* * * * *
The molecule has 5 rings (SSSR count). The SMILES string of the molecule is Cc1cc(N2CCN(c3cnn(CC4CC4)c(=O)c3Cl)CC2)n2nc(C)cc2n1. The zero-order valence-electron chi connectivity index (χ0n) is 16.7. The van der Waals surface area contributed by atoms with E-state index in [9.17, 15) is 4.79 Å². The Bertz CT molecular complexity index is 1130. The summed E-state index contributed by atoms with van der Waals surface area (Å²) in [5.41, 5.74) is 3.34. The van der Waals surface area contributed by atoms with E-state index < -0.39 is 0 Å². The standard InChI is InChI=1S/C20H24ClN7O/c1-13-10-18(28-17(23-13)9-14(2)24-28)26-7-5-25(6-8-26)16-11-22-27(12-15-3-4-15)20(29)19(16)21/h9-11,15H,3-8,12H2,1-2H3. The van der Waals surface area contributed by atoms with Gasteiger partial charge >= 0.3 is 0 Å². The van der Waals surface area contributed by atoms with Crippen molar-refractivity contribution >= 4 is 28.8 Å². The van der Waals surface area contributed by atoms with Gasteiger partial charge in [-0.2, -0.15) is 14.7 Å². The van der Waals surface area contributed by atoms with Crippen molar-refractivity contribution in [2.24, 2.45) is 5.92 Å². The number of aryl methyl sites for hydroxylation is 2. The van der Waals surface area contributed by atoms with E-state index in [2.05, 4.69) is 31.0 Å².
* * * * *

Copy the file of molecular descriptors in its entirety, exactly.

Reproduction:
The molecule has 5 rings (SSSR count). The SMILES string of the molecule is Cc1cc(N2CCN(c3cnn(CC4CC4)c(=O)c3Cl)CC2)n2nc(C)cc2n1. The zero-order valence-electron chi connectivity index (χ0n) is 16.7. The van der Waals surface area contributed by atoms with E-state index in [9.17, 15) is 4.79 Å². The Bertz CT molecular complexity index is 1130. The summed E-state index contributed by atoms with van der Waals surface area (Å²) in [5.41, 5.74) is 3.34. The van der Waals surface area contributed by atoms with E-state index < -0.39 is 0 Å². The standard InChI is InChI=1S/C20H24ClN7O/c1-13-10-18(28-17(23-13)9-14(2)24-28)26-7-5-25(6-8-26)16-11-22-27(12-15-3-4-15)20(29)19(16)21/h9-11,15H,3-8,12H2,1-2H3. The van der Waals surface area contributed by atoms with Gasteiger partial charge >= 0.3 is 0 Å². The van der Waals surface area contributed by atoms with Crippen molar-refractivity contribution >= 4 is 28.8 Å². The van der Waals surface area contributed by atoms with Gasteiger partial charge in [-0.2, -0.15) is 14.7 Å². The van der Waals surface area contributed by atoms with Crippen molar-refractivity contribution in [2.24, 2.45) is 5.92 Å². The number of aryl methyl sites for hydroxylation is 2. The van der Waals surface area contributed by atoms with E-state index in [2.05, 4.69) is 31.0 Å².